Risen by Benedict Jacka My rating: 4 of 5 stars In this final instalment of the Alex Verus series, we accompany Alex on his “farewell tour” and the final siege that will decide the fate of all mages – Dark and White – in Great Britain. Over the run of the previous 11 (!) books Alex has had a formidable run: From a former Dark apprentice and shop owner he has risen to become a major force among mages in Britain. He has made a few friends (most of whom we encounter in this book) as well as many enemies (most of whom we also encounter in this book). His girlfriend Anne has been possessed by a Djinn and needs rescuing, his former master, Richard Drakh, wants to use him for purposes unclear so far and, last but not least, Alex – who bonded with Fateweaver by making it a replacement hand – finds himself being “overtaken” by his artificial hand. So, a lot of issues and unless you’ve read the previous few books at least, this won’t be a book for you. Furthermore, it has to be said that “Risen” can be divided into two major parts: In the…

A Deadly Education (The Scholomance #1), by Naomi Novik
Book Review/ 11. December 2021

A Deadly Education by Naomi Novik My rating: 4 of 5 stars Well, this was a fairly mixed bag of a read… A school for kids learning to control their magic, surrounded by hostile creatures and even the school making life as hard as possible for its pupils. Pupils who are left entirely on their own – no teachers, hardly any protection and a deadly competition for resources, power and the arcane… It sounds all so well and, indeed, I was drawn into the book fairly quickly: We’re accompanying Galadriel (El) during her penultimate school year which she passes by scolding the local hero Orion Lake (yes… the rest is silence…) for almost desperately trying to get on her good side. Sadly, El’s “good side” is something she strongly tries to hide by playing bad ass… »Meanwhile I was well on the way to successfully making myself violently, instead of just modestly, hateful to every enclave kid in the place, probably before the end of term at my current pace.« … and almost to this reader as well. Her treatment of Orion, her social awkwardness, it all felt so very, very young adult (and I’m not sure about the “adult”…

Das Ereignis, von Annie Ernaux
Book Review/ 17. November 2021

Das Ereignis by Annie Ernaux My rating: 5 of 5 stars »(Vielleicht wirkt diese Beschreibung irritierend oder abstoßend, oder sie mag als geschmacklos empfunden werden. Etwas erlebt zu haben, egal, was es ist, verleiht einem das unveräußerliche Recht, darüber zu schreiben. Es gibt keine minderwertige Wahrheit. Wenn ich diese Erfahrung nicht im Detail erzähle, trage ich dazu bei, die Lebenswirklichkeit von Frauen zu verschleiern, und mache mich zur Komplizin der männlichen Herrschaft über die Welt.)« Annie Ernaux, seinerzeit 23-jährige Studentin, wurde 1963 im damals erzkonservativen, katholischen Frankreich ungewollt schwanger und vom Vater des ungeborenen Kindes de facto im Stich gelassen. Keiner der Ärzte, die sie aufsuchte, half ihr in nennenswerter Weise und so bleibt ihr nichts übrig, als sich in die Hände einer sogenannten “Engelmacherin” zu begeben. »Beim Schreiben muss ich manchmal dem Drang widerstehen, in einen wütenden oder schmerzerfüllen Lyrismus zu verfallen. Ich will in diesem Text nicht tun, was ich im echten Leben nicht getan habe oder nur ganz selten, schreien und weinen.« Das gelingt Ernaux mit Bravour: Sachlich und nüchtern, ohne zu dramatisieren, zu beschönigen oder mit etwas “hinter dem Berg zu halten”, erzählt sie von dem fürchterlichen Spießrutenlauf, den sie hinter sich bringen mußte, um einen…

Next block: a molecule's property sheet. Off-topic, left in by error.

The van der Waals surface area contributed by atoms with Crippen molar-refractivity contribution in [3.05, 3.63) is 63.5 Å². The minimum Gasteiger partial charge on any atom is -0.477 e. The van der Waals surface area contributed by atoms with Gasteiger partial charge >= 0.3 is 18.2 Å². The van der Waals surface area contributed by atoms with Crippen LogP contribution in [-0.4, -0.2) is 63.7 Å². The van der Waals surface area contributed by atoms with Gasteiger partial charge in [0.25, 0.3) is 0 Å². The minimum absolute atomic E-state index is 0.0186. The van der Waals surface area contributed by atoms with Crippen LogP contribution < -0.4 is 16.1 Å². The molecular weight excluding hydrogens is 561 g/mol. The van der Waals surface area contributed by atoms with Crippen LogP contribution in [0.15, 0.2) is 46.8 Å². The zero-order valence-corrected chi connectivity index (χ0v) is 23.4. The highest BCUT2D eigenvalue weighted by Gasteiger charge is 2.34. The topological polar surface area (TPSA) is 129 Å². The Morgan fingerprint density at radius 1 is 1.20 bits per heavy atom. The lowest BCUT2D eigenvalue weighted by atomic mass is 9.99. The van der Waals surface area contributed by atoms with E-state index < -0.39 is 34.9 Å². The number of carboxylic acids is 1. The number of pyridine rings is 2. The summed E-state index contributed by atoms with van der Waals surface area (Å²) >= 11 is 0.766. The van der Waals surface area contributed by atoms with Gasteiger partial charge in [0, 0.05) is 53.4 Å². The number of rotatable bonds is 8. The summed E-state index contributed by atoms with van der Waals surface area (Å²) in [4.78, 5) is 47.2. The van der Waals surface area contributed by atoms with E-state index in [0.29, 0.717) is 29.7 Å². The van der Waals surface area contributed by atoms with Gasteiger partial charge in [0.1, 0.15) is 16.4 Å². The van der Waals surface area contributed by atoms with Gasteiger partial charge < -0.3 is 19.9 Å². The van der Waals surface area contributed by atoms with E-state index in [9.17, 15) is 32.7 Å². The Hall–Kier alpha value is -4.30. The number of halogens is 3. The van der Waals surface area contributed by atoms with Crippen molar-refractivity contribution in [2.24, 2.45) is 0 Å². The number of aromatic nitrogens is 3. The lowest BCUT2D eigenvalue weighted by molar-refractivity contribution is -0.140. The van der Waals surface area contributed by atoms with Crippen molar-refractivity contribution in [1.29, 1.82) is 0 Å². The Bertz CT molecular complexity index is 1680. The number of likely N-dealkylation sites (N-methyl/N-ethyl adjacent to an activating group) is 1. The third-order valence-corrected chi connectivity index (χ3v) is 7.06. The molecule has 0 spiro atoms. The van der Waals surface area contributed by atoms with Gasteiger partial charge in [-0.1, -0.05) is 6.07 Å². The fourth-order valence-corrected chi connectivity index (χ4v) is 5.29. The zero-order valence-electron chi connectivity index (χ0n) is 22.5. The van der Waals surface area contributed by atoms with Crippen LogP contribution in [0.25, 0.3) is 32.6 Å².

The Madness of Crowds (Chief Inspector Armand Gamache #17), by Louise Penny
Book Review/ 11. November 2021

The Madness of Crowds by Louise Penny My rating: 5 of 5 stars I’ve long been a fan of Louise Penny’s series about Chief Inspector Armand Gamache. Satisfyingly, Penny is more than capable of writing thrilling mysteries but additionally she has never been shy to address the major topics of our time (this book being no exception…). Then there is the almost mystical village of Three Pines in which most of the novels play out and which features some rather unique characters – from the gifted but struggling painter to the grumpy crazy poet, the “Asshole Saint” and everything in between. These factors still make me look forward to each new novel. Even after 16 prior books! »“And for your information,” she told Gabri when he’d shown up with gardening gloves and a trowel, “I like weed.” “Weeds, you mean,” he said. “Maybe,” said the old poet.« In this seventeenth instalment Gamache investigates the attempted murder of professor Abigail Robinson and the murder of Robinson’s assistant, Debbie, on New Year’s Eve. In this book’s setting, the COVID-19 pandemic is, of course, mentioned (and actually features in a few details) but, thankfully, over. (And lest anyone worries: None of our friends…

Love is Make-Believe, by Riham Adly

Love is Make-Believe by Riham Adly My rating: 3 of 5 stars I was approached directly by the author, Riham Adly, who told me about her collection of “Flash fiction” – something I hadn’t heard about before. In Riham’s own words: “Flash is so flexible, it sometimes reads like a traditional short and sometimes like a poem with a narrative arc and sometimes it’s very experimental; it lends structure from other forms like menus, lists. It’s a new experience.” My interest immediately rose. A new form, a new voice! From Egypt! How could I resist that? So, first of all, Riham, thank you for the chance to read your collection! I really appreciate it. Riham quickly convinced me that she is in full command of her chosen language. Sadly, I couldn’t warm up to the Flash fiction form she chose and (some of) the content. Many of the short stories presented in this collections were confusing to me and, oftentimes, felt rather heavy-handed: »I beat in the flour. Too much force −like when a man beats inside a woman against her will− is no good.« We’re in agreement that any form of (sexualised) violence is completely unacceptable; I just believe…